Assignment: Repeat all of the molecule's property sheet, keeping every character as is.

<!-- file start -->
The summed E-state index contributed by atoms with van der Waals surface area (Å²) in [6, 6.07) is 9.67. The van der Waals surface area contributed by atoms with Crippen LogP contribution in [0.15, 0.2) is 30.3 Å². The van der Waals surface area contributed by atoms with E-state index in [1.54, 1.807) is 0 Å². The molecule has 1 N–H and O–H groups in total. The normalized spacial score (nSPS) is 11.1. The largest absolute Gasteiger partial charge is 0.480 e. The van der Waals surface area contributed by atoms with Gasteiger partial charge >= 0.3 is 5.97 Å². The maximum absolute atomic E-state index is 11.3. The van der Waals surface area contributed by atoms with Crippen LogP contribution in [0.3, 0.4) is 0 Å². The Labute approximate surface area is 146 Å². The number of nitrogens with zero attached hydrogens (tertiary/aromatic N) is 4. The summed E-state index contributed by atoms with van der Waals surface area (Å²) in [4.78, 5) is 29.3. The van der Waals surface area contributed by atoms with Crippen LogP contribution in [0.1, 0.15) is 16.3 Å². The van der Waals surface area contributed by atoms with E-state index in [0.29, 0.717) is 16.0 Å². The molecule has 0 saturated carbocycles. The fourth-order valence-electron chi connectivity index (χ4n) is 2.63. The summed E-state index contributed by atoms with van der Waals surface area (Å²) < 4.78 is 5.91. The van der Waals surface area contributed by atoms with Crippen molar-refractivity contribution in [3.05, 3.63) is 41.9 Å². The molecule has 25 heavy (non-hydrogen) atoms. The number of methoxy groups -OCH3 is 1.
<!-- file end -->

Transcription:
The summed E-state index contributed by atoms with van der Waals surface area (Å²) in [6, 6.07) is 9.67. The van der Waals surface area contributed by atoms with Crippen LogP contribution in [0.15, 0.2) is 30.3 Å². The van der Waals surface area contributed by atoms with E-state index in [1.54, 1.807) is 0 Å². The molecule has 1 N–H and O–H groups in total. The normalized spacial score (nSPS) is 11.1. The largest absolute Gasteiger partial charge is 0.480 e. The van der Waals surface area contributed by atoms with Gasteiger partial charge >= 0.3 is 5.97 Å². The maximum absolute atomic E-state index is 11.3. The van der Waals surface area contributed by atoms with Crippen LogP contribution in [0.3, 0.4) is 0 Å². The Labute approximate surface area is 146 Å². The number of nitrogens with zero attached hydrogens (tertiary/aromatic N) is 4. The summed E-state index contributed by atoms with van der Waals surface area (Å²) in [4.78, 5) is 29.3. The van der Waals surface area contributed by atoms with Crippen LogP contribution in [0.1, 0.15) is 16.3 Å². The van der Waals surface area contributed by atoms with E-state index in [0.29, 0.717) is 16.0 Å². The molecule has 0 saturated carbocycles. The fourth-order valence-electron chi connectivity index (χ4n) is 2.63. The summed E-state index contributed by atoms with van der Waals surface area (Å²) < 4.78 is 5.91. The van der Waals surface area contributed by atoms with Crippen molar-refractivity contribution in [3.05, 3.63) is 41.9 Å². The molecule has 25 heavy (non-hydrogen) atoms. The number of methoxy groups -OCH3 is 1.